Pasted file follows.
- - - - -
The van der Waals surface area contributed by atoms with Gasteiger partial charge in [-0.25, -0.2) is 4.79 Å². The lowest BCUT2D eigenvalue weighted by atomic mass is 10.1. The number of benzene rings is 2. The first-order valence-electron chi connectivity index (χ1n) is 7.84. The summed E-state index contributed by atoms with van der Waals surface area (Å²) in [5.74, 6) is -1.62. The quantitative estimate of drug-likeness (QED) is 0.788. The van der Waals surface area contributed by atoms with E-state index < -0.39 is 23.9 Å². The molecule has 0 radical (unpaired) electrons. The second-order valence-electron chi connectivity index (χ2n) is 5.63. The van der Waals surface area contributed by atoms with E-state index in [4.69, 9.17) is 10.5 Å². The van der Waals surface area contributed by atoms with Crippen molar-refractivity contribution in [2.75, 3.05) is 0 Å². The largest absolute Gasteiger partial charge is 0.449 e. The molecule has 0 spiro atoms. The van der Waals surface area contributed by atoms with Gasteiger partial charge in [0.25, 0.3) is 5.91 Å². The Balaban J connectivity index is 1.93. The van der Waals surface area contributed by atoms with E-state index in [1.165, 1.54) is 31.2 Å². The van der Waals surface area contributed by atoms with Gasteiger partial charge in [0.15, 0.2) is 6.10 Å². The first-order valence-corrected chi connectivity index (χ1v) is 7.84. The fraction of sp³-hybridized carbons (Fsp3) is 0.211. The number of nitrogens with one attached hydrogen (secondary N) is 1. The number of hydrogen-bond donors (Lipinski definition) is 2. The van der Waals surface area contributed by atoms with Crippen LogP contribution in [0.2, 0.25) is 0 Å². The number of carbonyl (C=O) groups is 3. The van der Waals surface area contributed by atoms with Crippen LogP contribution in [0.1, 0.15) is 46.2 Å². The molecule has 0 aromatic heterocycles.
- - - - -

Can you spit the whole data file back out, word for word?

The van der Waals surface area contributed by atoms with Gasteiger partial charge in [-0.25, -0.2) is 4.79 Å². The lowest BCUT2D eigenvalue weighted by atomic mass is 10.1. The number of benzene rings is 2. The first-order valence-electron chi connectivity index (χ1n) is 7.84. The summed E-state index contributed by atoms with van der Waals surface area (Å²) in [5.74, 6) is -1.62. The quantitative estimate of drug-likeness (QED) is 0.788. The van der Waals surface area contributed by atoms with E-state index < -0.39 is 23.9 Å². The molecule has 0 radical (unpaired) electrons. The second-order valence-electron chi connectivity index (χ2n) is 5.63. The van der Waals surface area contributed by atoms with E-state index in [4.69, 9.17) is 10.5 Å². The van der Waals surface area contributed by atoms with Crippen molar-refractivity contribution in [2.75, 3.05) is 0 Å². The largest absolute Gasteiger partial charge is 0.449 e. The molecule has 0 spiro atoms. The van der Waals surface area contributed by atoms with Gasteiger partial charge in [0.25, 0.3) is 5.91 Å². The Balaban J connectivity index is 1.93. The van der Waals surface area contributed by atoms with E-state index in [1.165, 1.54) is 31.2 Å². The van der Waals surface area contributed by atoms with Gasteiger partial charge in [0.15, 0.2) is 6.10 Å². The first-order valence-corrected chi connectivity index (χ1v) is 7.84. The fraction of sp³-hybridized carbons (Fsp3) is 0.211. The number of nitrogens with one attached hydrogen (secondary N) is 1. The number of hydrogen-bond donors (Lipinski definition) is 2. The van der Waals surface area contributed by atoms with Crippen LogP contribution in [0.2, 0.25) is 0 Å². The number of carbonyl (C=O) groups is 3. The van der Waals surface area contributed by atoms with Crippen LogP contribution in [0.1, 0.15) is 46.2 Å². The molecule has 0 aromatic heterocycles.